Museo Internacional del Barroco, Puebla – Toyo Ito Architects
The Museo Internacional del Barroco (MIB) in Puebla is a Mexican museum dedicated to Baroque art; the museum is housed in an iconic building designed by Japanese architect Toyo Ito.
Opened in February 2016, the museum is aimed to present art and culture of the Baroque age (from the early-17th century to the late-18th century) internationally.
Museo Internacional del Barroco, Puebla; photo © Patrick Lopez Jaimes / Danstek
For the museum, 2013 Pritzker Prize winner Toyo Ito, designed an 18,149-square-meter / 195354-square-foot building, located in Puebla’s Metropolitan Ecopark, characterized by a fluid sequence of sail-like white forms.
In designing the museum, Toyo Ito was inspired by a number of elements typical of Baroque art; from the strong relationship between artifice and nature, such as in the sequence of pools that “embraces” the building, to the organic form of the curved white concrete “sails”, which vaguely resembles Borromini’s architecture, to the plan consisting of a grid of rectangular “cells” rotated and deformed.
“If we think about the Baroque movement, which broke with the Renaissance vision of the human being as the center of the universe to move on to a God-human relationship, today a similar trend is emerging: the quest for the relationship of individuals with nature. This search would be one of the foremost themes of this century. In the MIB I decided to break rigid order to produce fluid spaces, not dominated by cold rigid grids. I hope that when visitors move from one hall to the next they experience a Baroque space.” Toyo Ito.
Together with permanent and temporary exhibition spaces, the museum contains a 300-seat auditorium, a library, a restaurant, a store, and a central patio, marked by a circular pool, in which open-air events and video projections are staged.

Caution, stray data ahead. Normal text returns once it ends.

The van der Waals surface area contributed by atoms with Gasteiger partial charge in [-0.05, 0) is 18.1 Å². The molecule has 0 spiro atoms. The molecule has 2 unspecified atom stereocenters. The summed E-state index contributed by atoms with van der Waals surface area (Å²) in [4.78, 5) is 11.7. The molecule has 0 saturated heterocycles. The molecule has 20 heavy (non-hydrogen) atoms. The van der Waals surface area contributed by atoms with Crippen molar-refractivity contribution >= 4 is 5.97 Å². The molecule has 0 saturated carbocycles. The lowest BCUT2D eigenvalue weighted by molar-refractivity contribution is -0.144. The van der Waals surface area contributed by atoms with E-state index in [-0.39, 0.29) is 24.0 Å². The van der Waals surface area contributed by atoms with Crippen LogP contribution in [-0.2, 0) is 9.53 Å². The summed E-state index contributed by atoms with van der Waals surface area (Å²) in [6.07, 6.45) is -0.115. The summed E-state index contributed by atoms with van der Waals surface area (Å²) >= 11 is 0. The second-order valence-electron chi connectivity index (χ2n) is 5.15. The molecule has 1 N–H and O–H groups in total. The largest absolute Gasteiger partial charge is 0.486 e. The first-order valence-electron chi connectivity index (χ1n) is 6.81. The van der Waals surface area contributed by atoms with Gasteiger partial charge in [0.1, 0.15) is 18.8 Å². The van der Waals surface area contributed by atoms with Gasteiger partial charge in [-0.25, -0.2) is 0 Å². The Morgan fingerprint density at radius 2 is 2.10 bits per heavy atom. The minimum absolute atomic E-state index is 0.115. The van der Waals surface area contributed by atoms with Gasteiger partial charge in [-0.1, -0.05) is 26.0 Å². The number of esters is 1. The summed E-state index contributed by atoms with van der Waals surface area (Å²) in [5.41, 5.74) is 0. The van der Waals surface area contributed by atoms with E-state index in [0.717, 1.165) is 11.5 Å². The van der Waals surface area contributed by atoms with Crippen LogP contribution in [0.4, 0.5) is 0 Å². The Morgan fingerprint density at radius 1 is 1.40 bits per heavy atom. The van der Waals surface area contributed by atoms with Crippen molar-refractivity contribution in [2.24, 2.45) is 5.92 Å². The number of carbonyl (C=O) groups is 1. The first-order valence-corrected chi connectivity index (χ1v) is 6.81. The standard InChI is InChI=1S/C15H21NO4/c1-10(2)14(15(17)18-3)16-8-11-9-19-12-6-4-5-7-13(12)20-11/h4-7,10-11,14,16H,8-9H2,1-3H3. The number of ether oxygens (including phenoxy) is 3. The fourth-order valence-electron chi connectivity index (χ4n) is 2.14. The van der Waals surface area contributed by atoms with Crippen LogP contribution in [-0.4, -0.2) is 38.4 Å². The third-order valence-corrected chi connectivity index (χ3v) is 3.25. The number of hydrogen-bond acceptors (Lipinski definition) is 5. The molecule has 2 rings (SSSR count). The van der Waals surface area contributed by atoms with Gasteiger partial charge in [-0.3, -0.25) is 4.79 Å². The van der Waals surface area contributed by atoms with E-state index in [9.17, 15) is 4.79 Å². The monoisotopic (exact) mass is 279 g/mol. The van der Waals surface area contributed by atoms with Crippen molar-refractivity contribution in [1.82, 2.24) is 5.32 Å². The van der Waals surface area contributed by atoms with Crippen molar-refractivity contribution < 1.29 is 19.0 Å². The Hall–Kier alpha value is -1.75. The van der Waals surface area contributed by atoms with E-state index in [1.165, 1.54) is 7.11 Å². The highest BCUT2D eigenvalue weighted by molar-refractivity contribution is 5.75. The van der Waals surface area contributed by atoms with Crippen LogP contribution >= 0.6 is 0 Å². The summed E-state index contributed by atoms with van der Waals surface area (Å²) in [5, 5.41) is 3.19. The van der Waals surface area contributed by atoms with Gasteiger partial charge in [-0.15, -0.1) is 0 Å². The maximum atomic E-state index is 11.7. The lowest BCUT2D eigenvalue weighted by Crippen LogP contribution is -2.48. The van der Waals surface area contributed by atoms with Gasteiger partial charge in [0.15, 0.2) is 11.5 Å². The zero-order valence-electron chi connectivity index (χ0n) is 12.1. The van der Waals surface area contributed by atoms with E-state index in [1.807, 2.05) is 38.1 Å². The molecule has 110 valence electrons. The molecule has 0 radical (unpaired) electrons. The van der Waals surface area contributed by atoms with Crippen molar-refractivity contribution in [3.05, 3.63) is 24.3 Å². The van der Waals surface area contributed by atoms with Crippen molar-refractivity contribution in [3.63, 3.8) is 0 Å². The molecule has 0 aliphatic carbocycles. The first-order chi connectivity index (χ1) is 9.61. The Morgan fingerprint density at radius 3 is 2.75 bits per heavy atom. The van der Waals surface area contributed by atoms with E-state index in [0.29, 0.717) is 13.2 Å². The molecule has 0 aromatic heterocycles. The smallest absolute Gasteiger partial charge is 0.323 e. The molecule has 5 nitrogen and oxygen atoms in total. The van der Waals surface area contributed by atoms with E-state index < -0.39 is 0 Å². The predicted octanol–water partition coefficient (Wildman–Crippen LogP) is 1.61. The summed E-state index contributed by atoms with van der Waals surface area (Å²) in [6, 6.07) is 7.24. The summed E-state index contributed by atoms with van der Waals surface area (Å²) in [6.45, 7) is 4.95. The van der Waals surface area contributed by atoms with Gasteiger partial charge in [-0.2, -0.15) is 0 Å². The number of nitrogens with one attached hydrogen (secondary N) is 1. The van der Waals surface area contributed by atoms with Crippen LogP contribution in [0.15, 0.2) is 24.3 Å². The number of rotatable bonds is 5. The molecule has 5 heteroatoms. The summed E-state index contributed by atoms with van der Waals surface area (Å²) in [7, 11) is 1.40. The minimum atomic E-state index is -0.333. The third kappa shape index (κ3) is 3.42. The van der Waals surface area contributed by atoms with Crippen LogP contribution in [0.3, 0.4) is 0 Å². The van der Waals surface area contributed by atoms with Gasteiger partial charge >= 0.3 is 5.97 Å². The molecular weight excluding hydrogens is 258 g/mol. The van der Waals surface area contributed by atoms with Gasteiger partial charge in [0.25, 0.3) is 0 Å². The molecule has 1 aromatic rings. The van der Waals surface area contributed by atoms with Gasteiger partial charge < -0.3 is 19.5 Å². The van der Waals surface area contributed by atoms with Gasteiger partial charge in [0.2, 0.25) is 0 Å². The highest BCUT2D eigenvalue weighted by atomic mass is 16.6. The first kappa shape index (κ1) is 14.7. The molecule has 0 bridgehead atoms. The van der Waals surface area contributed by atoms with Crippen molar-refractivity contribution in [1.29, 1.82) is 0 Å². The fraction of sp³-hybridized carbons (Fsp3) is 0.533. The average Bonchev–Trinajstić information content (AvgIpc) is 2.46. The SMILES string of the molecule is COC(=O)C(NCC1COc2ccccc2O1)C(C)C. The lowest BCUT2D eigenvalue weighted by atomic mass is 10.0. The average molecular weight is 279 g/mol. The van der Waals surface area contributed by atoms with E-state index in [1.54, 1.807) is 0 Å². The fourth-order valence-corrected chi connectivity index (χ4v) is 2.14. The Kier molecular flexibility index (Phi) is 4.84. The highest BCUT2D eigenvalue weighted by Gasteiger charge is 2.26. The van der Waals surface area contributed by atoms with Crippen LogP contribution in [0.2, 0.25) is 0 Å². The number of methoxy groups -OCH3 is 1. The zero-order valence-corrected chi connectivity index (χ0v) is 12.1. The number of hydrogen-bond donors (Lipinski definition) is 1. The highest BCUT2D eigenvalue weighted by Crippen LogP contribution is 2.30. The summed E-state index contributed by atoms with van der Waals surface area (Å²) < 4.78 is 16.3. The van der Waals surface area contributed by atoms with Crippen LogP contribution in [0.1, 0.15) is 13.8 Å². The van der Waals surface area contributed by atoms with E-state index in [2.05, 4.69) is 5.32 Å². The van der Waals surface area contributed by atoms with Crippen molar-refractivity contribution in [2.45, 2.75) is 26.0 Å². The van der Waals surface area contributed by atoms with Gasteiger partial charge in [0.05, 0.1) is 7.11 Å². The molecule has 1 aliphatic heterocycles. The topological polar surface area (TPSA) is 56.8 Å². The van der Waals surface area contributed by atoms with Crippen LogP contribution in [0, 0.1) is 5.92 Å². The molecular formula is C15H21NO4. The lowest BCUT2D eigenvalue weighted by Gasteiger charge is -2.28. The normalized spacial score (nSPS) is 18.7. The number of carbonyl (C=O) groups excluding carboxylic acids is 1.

Photo © Patrick Lopez Jaimes / Danstek.
Museo Internacional del Barroco, ground floor plan, conceptual diagram, sections, and structural scheme; images Toyo Ito & Associates.
Photos © Patrick Lopez Jaimes / Danstek.
Collection and permanent exhibition
The collection of the Museo Internacional del Barroco comprises several hundreds of pieces – including paintings, sculptures, architectural decorations, scale models, garments, furniture, musical instruments, and objects of decorative arts – related to the Baroque period, both in Mexico and abroad (especially in southern and central Europe).
The permanent exhibition of the museum is divided into seven thematic galleries: Theatrum Mundi, the world as a stage; Puebla de Los Angéles (which includes a large architecture model of the city of Puebla in the 18th century); The Baroque Feeling, architecture; The New Order of Times, painting and sculpture; The Allegories of Knowledge, letters, and science; Entertaining and Moving, theater, costume and the decorative arts; and Artifice of the Ear, music, and dance.
The exhibition features both physical objects and a large number of audiovisual and interactive installations, including a large video projection which “maps” the decoration of the dome of St. Peter’s Basilica and fresco paintings by Giovan Battista Gaulli for the dome of the Chiesa del Gesù, both in Rome, on a dummy cupola.
The program of events and activities of the Museo Internacional del Barroco includes special exhibitions, educational activities, concerts, and special events.
The museum’s lobby; photos © Patrick Lopez Jaimes / Danstek.
One of the permanent exhibition galleries; photo Luis Gordoa.
Two views of the central patio; photos © Patrick Lopez Jaimes / Danstek.
Cover image: the Museo Internacional del Barroco in Puebla; © Patrick Lopez Jaimes / Danstek.
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